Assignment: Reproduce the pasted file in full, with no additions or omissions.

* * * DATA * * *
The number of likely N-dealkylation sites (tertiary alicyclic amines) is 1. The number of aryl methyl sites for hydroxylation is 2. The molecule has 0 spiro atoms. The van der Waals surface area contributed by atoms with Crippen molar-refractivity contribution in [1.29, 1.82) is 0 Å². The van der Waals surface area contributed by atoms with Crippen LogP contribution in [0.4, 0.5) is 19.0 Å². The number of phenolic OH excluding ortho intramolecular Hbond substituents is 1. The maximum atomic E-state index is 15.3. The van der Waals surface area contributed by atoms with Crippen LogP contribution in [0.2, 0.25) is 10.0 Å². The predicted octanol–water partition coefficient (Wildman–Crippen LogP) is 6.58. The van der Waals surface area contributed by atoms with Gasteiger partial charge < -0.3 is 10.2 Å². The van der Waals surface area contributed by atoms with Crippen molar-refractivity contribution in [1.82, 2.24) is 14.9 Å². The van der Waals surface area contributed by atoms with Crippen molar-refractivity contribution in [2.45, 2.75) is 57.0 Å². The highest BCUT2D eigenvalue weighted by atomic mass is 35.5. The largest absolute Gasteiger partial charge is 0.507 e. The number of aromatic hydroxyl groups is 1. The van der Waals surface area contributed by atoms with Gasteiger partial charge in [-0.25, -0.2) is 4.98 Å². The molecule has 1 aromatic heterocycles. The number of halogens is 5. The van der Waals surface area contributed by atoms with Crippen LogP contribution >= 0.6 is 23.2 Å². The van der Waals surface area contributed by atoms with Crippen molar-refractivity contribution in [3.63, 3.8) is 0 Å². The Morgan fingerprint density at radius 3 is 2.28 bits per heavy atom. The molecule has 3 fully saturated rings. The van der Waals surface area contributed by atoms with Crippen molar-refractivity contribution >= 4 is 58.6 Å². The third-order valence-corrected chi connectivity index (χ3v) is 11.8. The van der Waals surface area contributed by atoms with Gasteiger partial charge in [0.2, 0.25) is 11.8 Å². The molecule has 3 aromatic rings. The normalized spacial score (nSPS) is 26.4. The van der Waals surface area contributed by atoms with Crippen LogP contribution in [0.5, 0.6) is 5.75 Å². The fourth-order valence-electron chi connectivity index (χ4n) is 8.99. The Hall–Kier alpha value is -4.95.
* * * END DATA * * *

The number of likely N-dealkylation sites (tertiary alicyclic amines) is 1. The number of aryl methyl sites for hydroxylation is 2. The molecule has 0 spiro atoms. The van der Waals surface area contributed by atoms with Crippen molar-refractivity contribution in [1.29, 1.82) is 0 Å². The van der Waals surface area contributed by atoms with Crippen LogP contribution in [0.4, 0.5) is 19.0 Å². The number of phenolic OH excluding ortho intramolecular Hbond substituents is 1. The maximum atomic E-state index is 15.3. The van der Waals surface area contributed by atoms with Crippen LogP contribution in [0.2, 0.25) is 10.0 Å². The predicted octanol–water partition coefficient (Wildman–Crippen LogP) is 6.58. The van der Waals surface area contributed by atoms with Gasteiger partial charge < -0.3 is 10.2 Å². The van der Waals surface area contributed by atoms with Crippen molar-refractivity contribution in [1.82, 2.24) is 14.9 Å². The van der Waals surface area contributed by atoms with Crippen molar-refractivity contribution in [2.45, 2.75) is 57.0 Å². The highest BCUT2D eigenvalue weighted by atomic mass is 35.5. The largest absolute Gasteiger partial charge is 0.507 e. The number of aromatic hydroxyl groups is 1. The van der Waals surface area contributed by atoms with Gasteiger partial charge in [-0.25, -0.2) is 4.98 Å². The molecule has 1 aromatic heterocycles. The number of halogens is 5. The van der Waals surface area contributed by atoms with Crippen LogP contribution >= 0.6 is 23.2 Å². The van der Waals surface area contributed by atoms with Crippen molar-refractivity contribution in [3.63, 3.8) is 0 Å². The Morgan fingerprint density at radius 3 is 2.28 bits per heavy atom. The molecule has 3 fully saturated rings. The van der Waals surface area contributed by atoms with Crippen molar-refractivity contribution >= 4 is 58.6 Å². The third-order valence-corrected chi connectivity index (χ3v) is 11.8. The van der Waals surface area contributed by atoms with Gasteiger partial charge in [0.2, 0.25) is 11.8 Å². The molecule has 3 aromatic rings. The normalized spacial score (nSPS) is 26.4. The van der Waals surface area contributed by atoms with Crippen LogP contribution in [0.5, 0.6) is 5.75 Å². The fourth-order valence-electron chi connectivity index (χ4n) is 8.99. The Hall–Kier alpha value is -4.95.